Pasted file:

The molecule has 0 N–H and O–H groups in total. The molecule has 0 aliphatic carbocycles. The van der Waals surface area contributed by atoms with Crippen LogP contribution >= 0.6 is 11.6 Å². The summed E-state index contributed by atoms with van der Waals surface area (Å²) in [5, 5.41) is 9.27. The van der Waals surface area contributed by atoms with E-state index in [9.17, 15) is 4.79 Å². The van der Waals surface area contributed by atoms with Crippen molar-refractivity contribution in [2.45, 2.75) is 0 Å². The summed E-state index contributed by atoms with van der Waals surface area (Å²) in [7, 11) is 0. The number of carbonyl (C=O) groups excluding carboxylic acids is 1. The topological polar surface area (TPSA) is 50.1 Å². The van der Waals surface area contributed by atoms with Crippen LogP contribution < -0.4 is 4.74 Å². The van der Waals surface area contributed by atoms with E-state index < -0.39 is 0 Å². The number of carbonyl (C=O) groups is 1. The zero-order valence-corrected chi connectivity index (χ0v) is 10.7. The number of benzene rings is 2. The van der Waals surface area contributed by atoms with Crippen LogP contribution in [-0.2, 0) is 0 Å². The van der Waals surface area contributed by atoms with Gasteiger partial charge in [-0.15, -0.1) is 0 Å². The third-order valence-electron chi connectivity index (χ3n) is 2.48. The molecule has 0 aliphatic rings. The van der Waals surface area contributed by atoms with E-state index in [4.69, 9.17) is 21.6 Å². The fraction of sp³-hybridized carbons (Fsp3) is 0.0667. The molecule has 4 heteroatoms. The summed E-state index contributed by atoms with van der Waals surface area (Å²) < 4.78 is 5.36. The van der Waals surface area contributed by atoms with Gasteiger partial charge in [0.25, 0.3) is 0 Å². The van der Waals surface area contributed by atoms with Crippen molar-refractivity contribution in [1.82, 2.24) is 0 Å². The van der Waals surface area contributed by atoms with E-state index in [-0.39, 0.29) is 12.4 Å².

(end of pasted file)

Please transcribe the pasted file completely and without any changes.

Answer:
The molecule has 0 N–H and O–H groups in total. The molecule has 0 aliphatic carbocycles. The van der Waals surface area contributed by atoms with Crippen LogP contribution >= 0.6 is 11.6 Å². The summed E-state index contributed by atoms with van der Waals surface area (Å²) in [5, 5.41) is 9.27. The van der Waals surface area contributed by atoms with E-state index in [9.17, 15) is 4.79 Å². The van der Waals surface area contributed by atoms with Crippen molar-refractivity contribution in [2.45, 2.75) is 0 Å². The summed E-state index contributed by atoms with van der Waals surface area (Å²) in [7, 11) is 0. The number of carbonyl (C=O) groups excluding carboxylic acids is 1. The topological polar surface area (TPSA) is 50.1 Å². The van der Waals surface area contributed by atoms with Crippen LogP contribution < -0.4 is 4.74 Å². The van der Waals surface area contributed by atoms with E-state index < -0.39 is 0 Å². The number of carbonyl (C=O) groups is 1. The zero-order valence-corrected chi connectivity index (χ0v) is 10.7. The number of benzene rings is 2. The van der Waals surface area contributed by atoms with Crippen LogP contribution in [-0.2, 0) is 0 Å². The van der Waals surface area contributed by atoms with Gasteiger partial charge in [-0.15, -0.1) is 0 Å². The third-order valence-electron chi connectivity index (χ3n) is 2.48. The molecule has 0 aliphatic rings. The van der Waals surface area contributed by atoms with E-state index in [4.69, 9.17) is 21.6 Å². The fraction of sp³-hybridized carbons (Fsp3) is 0.0667. The molecule has 4 heteroatoms. The summed E-state index contributed by atoms with van der Waals surface area (Å²) < 4.78 is 5.36. The van der Waals surface area contributed by atoms with Gasteiger partial charge in [0.25, 0.3) is 0 Å². The van der Waals surface area contributed by atoms with Crippen molar-refractivity contribution in [1.82, 2.24) is 0 Å². The van der Waals surface area contributed by atoms with E-state index in [-0.39, 0.29) is 12.4 Å².